I welcome the new foreign policy

Our foreign policy priority must be to transfer responsibility for Afghan security to their local army and police as quickly as possible. Our wider foreign policy must embrace stronger links and more diplomatic interest in the emerging powers. I welcome today’s change of emphasis in foreign policy.

You could have read it here first. The following was a post from the second week of May:

“This morning we learn the new Foreign Secretary has been booked to go to Washington, and we are assured he will shortly thereafter be visiting Paris and Berlin.

If they wanted to show they understood how the world is changing, Foreign Office officials would buy him a ticket from Washington to Delhi,and then on to Beijing.

The UK needs to build a deeper and stronger friendship with India, the world’s largest democracy. It must be good news for the UK that India has a fast growing market of 1200 million people, in a country where English is the second language of many.

The Uk needs a good relationship with China, its bank manager and supplier of so many goods. As the Coalition government understandably plans to take time to cut the deficit it needs to know the views of the world’s main creditor who will be needed to buy some of the debt.

Economic power is shifting and will shift dramatically. There are 300 million consumers in Europe, in a very slow growing area of the world with substantial debt and currency problems. There are 2500 million consumers in India and China, with a combined growth rate of almost 10% per annum. China has $2 trillion in the bank. The UK’s commercial future lies more in Asia. If we are to earn our present living standards and grow them faster we need to go east. “

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13 Comments

  1. Iain Gill
    Posted July 1, 2010 at 12:16 pm | Permalink

    my own prediction is that countries like Nigeria will be world leaders in 20 years time, as will Malaysia

    India sadly is more corrupt than either of these two countries, filled with internal divisions and race hatred

    We need to choose our friends wisely

    • Stuart Fairney
      Posted July 1, 2010 at 7:44 pm | Permalink

      Malaysia I can well believe, Nigeria I really can't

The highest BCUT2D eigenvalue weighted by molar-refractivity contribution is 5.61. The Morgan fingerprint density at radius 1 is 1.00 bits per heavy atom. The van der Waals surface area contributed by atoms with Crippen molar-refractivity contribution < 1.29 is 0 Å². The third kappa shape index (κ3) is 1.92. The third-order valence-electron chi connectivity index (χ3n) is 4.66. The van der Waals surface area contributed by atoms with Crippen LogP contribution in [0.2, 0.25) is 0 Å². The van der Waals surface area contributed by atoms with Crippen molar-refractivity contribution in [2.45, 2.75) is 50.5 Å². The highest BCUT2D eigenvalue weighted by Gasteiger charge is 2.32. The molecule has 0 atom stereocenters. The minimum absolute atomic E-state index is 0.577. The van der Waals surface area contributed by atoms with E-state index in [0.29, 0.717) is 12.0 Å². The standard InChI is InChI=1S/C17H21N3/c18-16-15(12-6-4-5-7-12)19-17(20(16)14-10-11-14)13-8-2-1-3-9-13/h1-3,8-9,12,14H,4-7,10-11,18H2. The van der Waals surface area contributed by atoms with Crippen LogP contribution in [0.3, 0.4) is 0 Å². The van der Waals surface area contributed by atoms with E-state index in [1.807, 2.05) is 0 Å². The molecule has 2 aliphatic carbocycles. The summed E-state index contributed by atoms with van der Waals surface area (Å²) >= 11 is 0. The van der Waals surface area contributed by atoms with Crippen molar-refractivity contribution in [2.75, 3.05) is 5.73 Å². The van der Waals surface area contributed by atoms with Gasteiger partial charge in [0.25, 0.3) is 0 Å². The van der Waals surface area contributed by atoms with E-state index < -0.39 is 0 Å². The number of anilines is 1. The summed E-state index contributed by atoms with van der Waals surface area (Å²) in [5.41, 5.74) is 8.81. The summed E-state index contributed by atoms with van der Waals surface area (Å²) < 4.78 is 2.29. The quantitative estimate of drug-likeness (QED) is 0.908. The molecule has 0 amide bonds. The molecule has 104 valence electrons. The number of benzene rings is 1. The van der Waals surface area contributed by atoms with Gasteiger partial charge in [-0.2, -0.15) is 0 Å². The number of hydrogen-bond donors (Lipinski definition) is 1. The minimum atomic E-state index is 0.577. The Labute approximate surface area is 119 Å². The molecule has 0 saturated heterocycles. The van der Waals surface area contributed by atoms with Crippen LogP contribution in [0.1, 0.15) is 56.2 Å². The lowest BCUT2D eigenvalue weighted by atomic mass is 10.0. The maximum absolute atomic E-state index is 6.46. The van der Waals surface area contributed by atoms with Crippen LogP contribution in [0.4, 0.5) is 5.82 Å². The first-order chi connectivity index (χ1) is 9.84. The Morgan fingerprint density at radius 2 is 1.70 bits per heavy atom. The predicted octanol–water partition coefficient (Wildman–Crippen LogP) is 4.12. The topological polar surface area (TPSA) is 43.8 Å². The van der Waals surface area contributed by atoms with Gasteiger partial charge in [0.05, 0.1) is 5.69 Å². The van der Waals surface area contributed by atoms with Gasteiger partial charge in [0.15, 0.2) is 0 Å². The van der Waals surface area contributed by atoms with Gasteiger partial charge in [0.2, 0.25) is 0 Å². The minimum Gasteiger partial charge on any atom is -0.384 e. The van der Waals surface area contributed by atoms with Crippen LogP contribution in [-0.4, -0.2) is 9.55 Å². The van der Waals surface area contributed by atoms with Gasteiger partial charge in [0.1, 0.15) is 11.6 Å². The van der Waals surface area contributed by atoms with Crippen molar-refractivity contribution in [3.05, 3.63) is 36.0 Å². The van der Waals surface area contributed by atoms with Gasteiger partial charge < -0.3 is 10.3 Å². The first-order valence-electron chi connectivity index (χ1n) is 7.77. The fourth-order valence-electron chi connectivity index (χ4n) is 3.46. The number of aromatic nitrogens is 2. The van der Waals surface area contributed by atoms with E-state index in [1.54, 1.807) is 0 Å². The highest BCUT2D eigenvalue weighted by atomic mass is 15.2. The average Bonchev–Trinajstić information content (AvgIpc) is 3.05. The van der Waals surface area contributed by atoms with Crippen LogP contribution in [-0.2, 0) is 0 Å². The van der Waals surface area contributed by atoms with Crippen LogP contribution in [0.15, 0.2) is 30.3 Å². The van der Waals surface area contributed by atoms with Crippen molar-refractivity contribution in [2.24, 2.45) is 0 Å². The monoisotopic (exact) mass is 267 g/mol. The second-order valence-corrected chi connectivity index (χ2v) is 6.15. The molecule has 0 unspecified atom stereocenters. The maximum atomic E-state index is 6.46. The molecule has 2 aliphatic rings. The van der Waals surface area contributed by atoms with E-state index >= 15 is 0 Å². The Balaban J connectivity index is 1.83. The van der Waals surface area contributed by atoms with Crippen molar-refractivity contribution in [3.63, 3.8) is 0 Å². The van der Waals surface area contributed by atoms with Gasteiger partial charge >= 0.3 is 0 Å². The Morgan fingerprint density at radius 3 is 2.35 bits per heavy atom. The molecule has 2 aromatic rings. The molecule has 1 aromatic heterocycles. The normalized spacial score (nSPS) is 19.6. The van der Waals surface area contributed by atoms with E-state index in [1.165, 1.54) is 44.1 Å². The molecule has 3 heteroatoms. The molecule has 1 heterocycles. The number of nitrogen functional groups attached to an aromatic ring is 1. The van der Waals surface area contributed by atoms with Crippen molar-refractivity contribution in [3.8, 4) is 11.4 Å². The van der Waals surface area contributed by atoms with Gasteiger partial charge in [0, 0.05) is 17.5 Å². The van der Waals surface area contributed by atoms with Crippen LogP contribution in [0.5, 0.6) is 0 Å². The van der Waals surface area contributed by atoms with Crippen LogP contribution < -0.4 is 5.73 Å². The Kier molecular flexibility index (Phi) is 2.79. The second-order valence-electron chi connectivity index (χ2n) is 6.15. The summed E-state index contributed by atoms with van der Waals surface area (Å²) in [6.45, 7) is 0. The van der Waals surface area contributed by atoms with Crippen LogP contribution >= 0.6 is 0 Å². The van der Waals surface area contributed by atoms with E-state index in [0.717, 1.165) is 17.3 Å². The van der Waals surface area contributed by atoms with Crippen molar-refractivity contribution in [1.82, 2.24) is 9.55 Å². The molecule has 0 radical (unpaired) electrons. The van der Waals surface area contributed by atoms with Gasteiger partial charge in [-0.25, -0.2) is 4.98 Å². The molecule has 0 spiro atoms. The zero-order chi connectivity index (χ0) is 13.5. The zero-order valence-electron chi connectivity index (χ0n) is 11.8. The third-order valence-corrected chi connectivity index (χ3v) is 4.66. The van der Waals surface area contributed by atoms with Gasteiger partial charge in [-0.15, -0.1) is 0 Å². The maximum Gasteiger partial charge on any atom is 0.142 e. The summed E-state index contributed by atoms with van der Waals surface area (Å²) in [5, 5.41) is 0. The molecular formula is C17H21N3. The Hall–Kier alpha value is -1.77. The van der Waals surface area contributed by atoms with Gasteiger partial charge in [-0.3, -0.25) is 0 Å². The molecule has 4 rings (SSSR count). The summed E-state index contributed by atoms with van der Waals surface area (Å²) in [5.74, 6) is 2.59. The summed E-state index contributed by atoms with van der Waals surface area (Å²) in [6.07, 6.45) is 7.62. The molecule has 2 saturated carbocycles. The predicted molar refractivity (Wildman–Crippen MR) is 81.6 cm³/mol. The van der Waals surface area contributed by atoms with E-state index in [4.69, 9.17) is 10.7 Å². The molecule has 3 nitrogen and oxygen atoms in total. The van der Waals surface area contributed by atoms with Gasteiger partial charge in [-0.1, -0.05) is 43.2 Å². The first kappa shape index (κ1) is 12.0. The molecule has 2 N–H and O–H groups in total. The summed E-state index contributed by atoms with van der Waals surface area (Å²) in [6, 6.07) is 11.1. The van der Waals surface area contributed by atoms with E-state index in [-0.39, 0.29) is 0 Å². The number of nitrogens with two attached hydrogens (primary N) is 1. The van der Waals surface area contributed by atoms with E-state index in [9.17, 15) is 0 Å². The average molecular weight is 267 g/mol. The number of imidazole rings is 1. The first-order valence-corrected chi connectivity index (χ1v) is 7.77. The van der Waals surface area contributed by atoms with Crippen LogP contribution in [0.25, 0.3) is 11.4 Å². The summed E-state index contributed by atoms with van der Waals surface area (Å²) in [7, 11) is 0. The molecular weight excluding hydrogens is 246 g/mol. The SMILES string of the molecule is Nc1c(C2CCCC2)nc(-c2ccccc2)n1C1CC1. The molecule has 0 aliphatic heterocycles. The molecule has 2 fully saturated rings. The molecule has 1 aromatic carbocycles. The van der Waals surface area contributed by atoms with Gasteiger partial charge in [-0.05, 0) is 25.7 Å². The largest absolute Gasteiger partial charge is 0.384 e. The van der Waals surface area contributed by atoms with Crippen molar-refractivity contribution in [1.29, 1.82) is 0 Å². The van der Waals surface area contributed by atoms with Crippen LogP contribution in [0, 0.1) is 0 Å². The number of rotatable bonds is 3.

2. Derek Duncan
    Posted July 1, 2010 at 4:24 pm | Permalink

    Staying for a moment with Afghanistan, the idea is that our forces will pull out when the local police and army are capable of maintaining order in the country.

    Considering that 40,000 US servicemen – and how ever many other IFOR troops are now there – can't control the Taliban, fat chance that stage will ever be reached!

  3. Derek Buxton
    Posted July 1, 2010 at 4:25 pm | Permalink

    But we already were a global trading nation, and should be. But Foreign Relations are an EU competance and we can only trade outside the EU with their permission. That is why food prices are so high, import from poor countries to help them and we have to pay duty to Brussels. I am afraid that Hague is under a serious delusion if he thinks he can do as he maybe wishes. And I am not sure about the maybe. He gives every impression of backing the EU at the expense of his own, well our, Country.

    • waramess
      Posted July 2, 2010 at 9:31 am | Permalink

      Perhaps he has every confidence in the diplomatic and negotiating skills of Baroness Ashton

  4. Acorn
    Posted July 1, 2010 at 6:19 pm | Permalink

    Iain; forget about choosing friends wisely. Choose them on the basis of how solid their currency is in the world trade arena. And; how strong their sovereign debt is; do they have a positive current account balance. The time for touchy-feely stuff is over. We still have banks that are stuffed full of toxic assets, some held by the BoE, that are worth pennies in the pound. These banks are currently operating on 6% margins, rebuilding their balance sheets at the savers and taxpayers expense; courtesy of the BoE..

    We are about to suffer a major hit on our currency along with other western nations; courtesy of the UN statement today. We are about to see a major hit on residential and commercial property prices; back to the point where gross rental income comes back to its proper market position of 6.3% for residential and 8% for commercial.